By Daniel Hunter
Despite an increased sense of awareness and frequent headlines of data breaches amongst well-known brands, small businesses in the UK still do not seem to understand that they are as much at risk of cyber attacks as large enterprises.
New research by CSID, a provider of identity protection and fraud detection solutions, shows that 52% of small businesses in the UK are not taking any preventative measures to protect themselves against cyber crime. Furthermore, the study found that the vast majority (85.3%) do not have any plans to increase their budgets for security implementation, and less than 13% are working with a third party vendor to protect themselves.
This research coupled with findings from PWC’s recent 2015 Information Security Breaches Survey, demonstrate the enormity of the cyber security challenges small businesses face. PWC’s survey found that 74 percent have had a security breach in the last year, up from 60% in 2014. Not to mention, a breach is costly to a small business, with the average cost reaching between £75,000 and £311,000 — with the higher end reaching more than four times the average cost in 2014 (£65,000).
The following insights were found when small businesses were asked by CSID what their main concern is in the event of a data breach:
- Half of respondents (53%) were concerned their reputation would be damaged.
- Despite reputation being a main concern, 47% of respondents are monitoring what is written about their brands online, and less than 15% have a social media policy in place.
- Only 9% were worried about the negative impact on employees.
“While monitoring what is written about your business online is a good practice, we’re surprised by the lack of employee education and social media policies in place,” said Andy Thomas, managing director of CSID in Europe.
“It seems that time and again businesses misjudge the element of staff related security breaches which appear to be increasing every year. Yes, there will always be threats from malware, phishing and DOS, but never underestimate the human factor.”
Examining small business attitudes toward various types of threats, the research found that half of respondents indicated that they are most concerned with undetected malware, 33% stated phishing attacks, and the least concerning type of threat appears to be Bring Your Own Device (BYOD) with only 2 percent of answers.
To demonstrate just how effortlessly cyber criminals are targeting and exploiting small businesses, CSID recently developed a mock business, Jomoco, a fictitious coconut water company and built its presence online. CSID also created two fabricated employees, allowed for common mistakes in their personal and work email accounts, and then watched Jomoco become the target for real cyber criminals to hack. Within one hour, the employees were locked out of their email and social accounts, the business web page was defaced, and more.
“By sharing secure details, such as login information and financial information, the two fictitious employees helped hackers bring a fledgling small business to a complete halt. Understanding and educating employees about the security threats associated with establishing and running a business should be the first step in mitigating risk,” concluded Thomas.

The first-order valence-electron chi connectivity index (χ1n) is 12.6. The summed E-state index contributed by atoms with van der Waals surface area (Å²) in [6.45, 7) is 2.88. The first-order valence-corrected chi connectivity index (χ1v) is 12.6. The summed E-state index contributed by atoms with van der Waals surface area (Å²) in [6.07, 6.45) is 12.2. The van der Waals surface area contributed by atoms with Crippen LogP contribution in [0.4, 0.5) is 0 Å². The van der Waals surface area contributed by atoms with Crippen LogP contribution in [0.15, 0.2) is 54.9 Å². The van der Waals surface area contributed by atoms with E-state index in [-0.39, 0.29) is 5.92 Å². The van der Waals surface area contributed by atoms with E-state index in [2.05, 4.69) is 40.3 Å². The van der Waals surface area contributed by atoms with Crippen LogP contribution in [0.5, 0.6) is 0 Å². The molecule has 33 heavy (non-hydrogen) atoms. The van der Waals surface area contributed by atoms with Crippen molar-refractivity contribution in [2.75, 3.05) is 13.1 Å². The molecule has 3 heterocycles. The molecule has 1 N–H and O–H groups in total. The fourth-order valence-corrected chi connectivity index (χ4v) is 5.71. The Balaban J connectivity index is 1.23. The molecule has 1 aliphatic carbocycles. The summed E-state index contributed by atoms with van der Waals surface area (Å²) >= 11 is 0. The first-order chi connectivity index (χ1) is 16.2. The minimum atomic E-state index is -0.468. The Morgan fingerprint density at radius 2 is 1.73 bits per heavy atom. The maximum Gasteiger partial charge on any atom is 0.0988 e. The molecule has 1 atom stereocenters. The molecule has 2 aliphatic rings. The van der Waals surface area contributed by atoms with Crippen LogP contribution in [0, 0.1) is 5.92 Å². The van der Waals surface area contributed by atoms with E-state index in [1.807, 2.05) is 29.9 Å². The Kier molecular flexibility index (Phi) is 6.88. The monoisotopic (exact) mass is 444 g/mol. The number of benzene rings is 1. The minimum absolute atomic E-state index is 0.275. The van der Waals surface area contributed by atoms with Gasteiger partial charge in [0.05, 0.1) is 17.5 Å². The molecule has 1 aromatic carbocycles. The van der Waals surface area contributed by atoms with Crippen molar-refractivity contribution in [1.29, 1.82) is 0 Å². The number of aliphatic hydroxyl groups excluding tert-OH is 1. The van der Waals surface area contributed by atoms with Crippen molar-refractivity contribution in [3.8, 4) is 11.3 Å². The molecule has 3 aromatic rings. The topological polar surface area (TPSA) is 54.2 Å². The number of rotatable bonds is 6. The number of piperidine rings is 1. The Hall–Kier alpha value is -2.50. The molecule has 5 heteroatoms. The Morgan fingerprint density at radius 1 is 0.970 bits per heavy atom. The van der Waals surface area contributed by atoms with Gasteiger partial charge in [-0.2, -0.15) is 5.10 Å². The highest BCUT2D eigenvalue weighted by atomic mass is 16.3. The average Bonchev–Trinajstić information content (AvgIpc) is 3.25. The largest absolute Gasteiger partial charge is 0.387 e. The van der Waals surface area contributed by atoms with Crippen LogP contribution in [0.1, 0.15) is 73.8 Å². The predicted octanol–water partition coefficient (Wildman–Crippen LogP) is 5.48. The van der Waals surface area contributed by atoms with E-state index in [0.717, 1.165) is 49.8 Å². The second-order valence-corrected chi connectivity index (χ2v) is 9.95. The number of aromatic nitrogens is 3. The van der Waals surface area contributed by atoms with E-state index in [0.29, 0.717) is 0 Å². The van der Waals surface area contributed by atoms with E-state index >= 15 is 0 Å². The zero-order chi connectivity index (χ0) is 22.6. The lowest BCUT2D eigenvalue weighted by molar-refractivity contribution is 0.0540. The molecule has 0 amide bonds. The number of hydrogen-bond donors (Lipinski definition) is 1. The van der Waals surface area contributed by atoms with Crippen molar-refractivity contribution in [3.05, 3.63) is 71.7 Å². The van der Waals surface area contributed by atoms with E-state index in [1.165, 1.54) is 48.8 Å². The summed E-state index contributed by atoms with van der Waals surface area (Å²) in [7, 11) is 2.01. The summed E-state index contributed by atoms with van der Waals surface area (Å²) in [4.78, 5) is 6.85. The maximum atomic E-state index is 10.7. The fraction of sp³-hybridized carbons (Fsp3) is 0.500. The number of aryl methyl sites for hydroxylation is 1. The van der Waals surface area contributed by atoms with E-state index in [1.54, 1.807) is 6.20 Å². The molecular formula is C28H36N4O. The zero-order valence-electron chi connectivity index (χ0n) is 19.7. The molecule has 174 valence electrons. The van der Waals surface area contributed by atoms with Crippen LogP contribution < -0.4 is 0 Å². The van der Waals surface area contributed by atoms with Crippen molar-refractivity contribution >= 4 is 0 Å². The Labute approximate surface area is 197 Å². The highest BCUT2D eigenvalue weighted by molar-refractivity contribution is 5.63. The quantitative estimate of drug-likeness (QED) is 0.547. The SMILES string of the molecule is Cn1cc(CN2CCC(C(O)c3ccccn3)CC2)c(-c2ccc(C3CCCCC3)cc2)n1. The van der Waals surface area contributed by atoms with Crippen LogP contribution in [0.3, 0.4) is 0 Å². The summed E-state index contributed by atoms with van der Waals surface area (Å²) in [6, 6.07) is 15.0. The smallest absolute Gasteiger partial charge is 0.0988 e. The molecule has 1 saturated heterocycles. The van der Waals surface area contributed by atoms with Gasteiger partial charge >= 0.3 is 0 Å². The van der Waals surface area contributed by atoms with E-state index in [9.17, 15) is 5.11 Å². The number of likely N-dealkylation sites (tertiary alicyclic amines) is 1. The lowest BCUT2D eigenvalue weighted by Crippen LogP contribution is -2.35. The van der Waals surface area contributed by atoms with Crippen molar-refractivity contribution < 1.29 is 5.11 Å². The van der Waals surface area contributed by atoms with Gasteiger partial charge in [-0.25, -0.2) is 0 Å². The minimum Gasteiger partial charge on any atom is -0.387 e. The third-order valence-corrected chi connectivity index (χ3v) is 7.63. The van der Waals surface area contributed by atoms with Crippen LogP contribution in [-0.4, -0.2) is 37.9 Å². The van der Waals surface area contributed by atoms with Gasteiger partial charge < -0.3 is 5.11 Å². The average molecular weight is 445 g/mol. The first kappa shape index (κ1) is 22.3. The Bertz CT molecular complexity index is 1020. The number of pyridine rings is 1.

In the event of a breach, the CSID survey found that 63% of small businesses would most likely turn to their insurer, bank, lawyer or IT supplier for assistance; the police being the least likely first point of call. The findings indicate how important these relationships are and the responsibility these organisations have in assisting clients. Yet, a staggering 68% of respondent state that their IT service provider has not provided them with any information regarding data breaches and 68.6% confess to not having a disaster recovery or business continuity plan in place.
Steps small businesses should take to mitigate the risk of a data breach:
1) Develop security policies early and educate employees
Ensure employees understand the importance of workplace cyber security. Create and enforce password, BYOD and social media policies from day one. The more well educated the workforce is on the importance of security, the more likely they will be to employ better online habits at work and at home.
2) Monitor employee and customer credentials
Take advantage of software solutions that can help monitor the security of your business. A monitoring service can keep track of your business’ overall health and mitigate the risk of breach. Small business owners should also consider monitoring employee and customer credentials to detect fraudulent activity.
3) Create a breach plan
Have a breach preparedness plan in place. Practice transparent communication with the public and affected parties. Hiding details about a breach breeds distrust with customers, which can affect your business reputation. While damage control plan may not reduce the cost of repairing the breach, it can keep customer relationships in tact and diminish reputation damage.